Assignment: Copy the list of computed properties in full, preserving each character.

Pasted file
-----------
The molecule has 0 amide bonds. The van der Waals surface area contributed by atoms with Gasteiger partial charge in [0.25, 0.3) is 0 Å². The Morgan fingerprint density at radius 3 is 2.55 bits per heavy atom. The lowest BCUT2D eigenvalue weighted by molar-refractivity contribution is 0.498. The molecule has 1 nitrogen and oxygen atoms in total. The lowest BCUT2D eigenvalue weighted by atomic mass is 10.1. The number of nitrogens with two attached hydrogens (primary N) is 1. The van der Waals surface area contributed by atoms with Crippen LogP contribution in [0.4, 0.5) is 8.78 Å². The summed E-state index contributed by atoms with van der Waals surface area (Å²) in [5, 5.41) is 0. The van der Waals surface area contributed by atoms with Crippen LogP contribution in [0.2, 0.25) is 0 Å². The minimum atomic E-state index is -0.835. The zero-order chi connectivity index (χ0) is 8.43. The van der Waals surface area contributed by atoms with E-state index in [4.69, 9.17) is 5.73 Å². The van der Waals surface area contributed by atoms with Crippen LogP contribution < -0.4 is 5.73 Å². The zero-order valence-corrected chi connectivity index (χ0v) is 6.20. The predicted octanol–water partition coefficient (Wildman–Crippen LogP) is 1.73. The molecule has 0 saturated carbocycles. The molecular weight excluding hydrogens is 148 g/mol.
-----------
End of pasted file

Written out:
The molecule has 0 amide bonds. The van der Waals surface area contributed by atoms with Gasteiger partial charge in [0.25, 0.3) is 0 Å². The Morgan fingerprint density at radius 3 is 2.55 bits per heavy atom. The lowest BCUT2D eigenvalue weighted by molar-refractivity contribution is 0.498. The molecule has 1 nitrogen and oxygen atoms in total. The lowest BCUT2D eigenvalue weighted by atomic mass is 10.1. The number of nitrogens with two attached hydrogens (primary N) is 1. The van der Waals surface area contributed by atoms with Crippen LogP contribution in [0.4, 0.5) is 8.78 Å². The summed E-state index contributed by atoms with van der Waals surface area (Å²) in [5, 5.41) is 0. The van der Waals surface area contributed by atoms with Crippen LogP contribution in [0.2, 0.25) is 0 Å². The minimum atomic E-state index is -0.835. The zero-order chi connectivity index (χ0) is 8.43. The van der Waals surface area contributed by atoms with E-state index in [4.69, 9.17) is 5.73 Å². The van der Waals surface area contributed by atoms with Crippen LogP contribution < -0.4 is 5.73 Å². The zero-order valence-corrected chi connectivity index (χ0v) is 6.20. The predicted octanol–water partition coefficient (Wildman–Crippen LogP) is 1.73. The molecule has 0 saturated carbocycles. The molecular weight excluding hydrogens is 148 g/mol.